A new future of antibiotics use in agriculture is emerging ahead of new rules in the U.S. set to take effect by January 1, 2017 with the full implementation of new Veterinary Feed Directive (VFD) regulations.
Changes are also expected in Canada during 2017, though the timing and details are less clear at the current stage.
The transition to this new era is anticipated to bring label changes along with much greater restriction on what can be used under what circumstances.
In the U.S., a number of animal health companies with products affected by VFDs have already released new product labels:
"Beginning January 1, 2017, this product will require a veterinary feed directive issued by a licensed veterinarian and will be subject to the following restriction. Caution: Federal law restricts medicated feed containing this veterinary feed directive (VFD) drug to use by or on the order of a licensed veterinarian.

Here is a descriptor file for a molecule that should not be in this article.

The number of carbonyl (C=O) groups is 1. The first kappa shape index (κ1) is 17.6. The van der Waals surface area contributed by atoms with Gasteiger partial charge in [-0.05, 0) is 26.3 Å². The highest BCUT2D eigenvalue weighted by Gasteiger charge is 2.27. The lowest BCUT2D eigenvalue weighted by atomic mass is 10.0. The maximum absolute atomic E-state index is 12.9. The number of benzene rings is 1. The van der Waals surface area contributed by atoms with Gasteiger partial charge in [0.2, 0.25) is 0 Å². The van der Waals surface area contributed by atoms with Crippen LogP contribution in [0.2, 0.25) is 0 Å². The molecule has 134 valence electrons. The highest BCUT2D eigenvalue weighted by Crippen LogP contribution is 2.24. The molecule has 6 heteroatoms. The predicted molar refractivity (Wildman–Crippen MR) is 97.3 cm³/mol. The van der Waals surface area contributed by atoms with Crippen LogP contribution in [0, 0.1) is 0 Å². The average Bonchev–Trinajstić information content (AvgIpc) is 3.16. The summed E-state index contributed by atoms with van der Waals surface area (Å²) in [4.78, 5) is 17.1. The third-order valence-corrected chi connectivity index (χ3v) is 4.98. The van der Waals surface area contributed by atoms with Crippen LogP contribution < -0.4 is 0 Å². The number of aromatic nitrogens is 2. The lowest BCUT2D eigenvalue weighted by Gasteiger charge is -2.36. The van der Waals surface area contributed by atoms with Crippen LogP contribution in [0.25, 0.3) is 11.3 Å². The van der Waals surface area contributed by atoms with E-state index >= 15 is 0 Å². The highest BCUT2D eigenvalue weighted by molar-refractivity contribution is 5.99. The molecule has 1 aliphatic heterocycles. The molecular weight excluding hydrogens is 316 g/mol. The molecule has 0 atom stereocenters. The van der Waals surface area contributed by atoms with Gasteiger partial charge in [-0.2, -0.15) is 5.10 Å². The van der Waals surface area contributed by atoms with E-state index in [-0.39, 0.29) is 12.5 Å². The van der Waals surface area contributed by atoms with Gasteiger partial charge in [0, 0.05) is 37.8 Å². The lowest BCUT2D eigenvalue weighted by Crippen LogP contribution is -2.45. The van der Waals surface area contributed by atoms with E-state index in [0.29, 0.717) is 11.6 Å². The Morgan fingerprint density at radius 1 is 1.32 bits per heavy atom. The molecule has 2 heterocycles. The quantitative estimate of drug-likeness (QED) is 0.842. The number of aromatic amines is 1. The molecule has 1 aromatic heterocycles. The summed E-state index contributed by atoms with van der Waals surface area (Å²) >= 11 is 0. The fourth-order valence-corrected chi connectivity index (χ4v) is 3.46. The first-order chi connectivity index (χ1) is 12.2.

Effective January 1, 2017 this product will no longer be approved for increased rate of weight gain or improved feed efficiency in any species which means the use of this product for these purposes will no longer be legal"
The key question for livestock operations and everyone involved in the feed industry is how these new rules will impact production approaches and what options are available to help adapt to the changes. Over and above the new rules, it has already become clear that industry must prepare for reduced reliance on use of antimicrobials, as a range of consumer and market trends increasinlgly push the industry in this direction.
Here’s a brief snapshot of several of the fundamentals to know:
The focus of the VFD in the U.S. is to dramatically reduce the use of "medically important antibiotics" in animal agriculture. The FDA has developed a list of antibiotics that will be covered by the new rule -- creating a new category of "VFD drugs" with strict restrictions.
(A regularly updated list of the antimicrobials transitioning from "over the counter' to VFD status is available here.)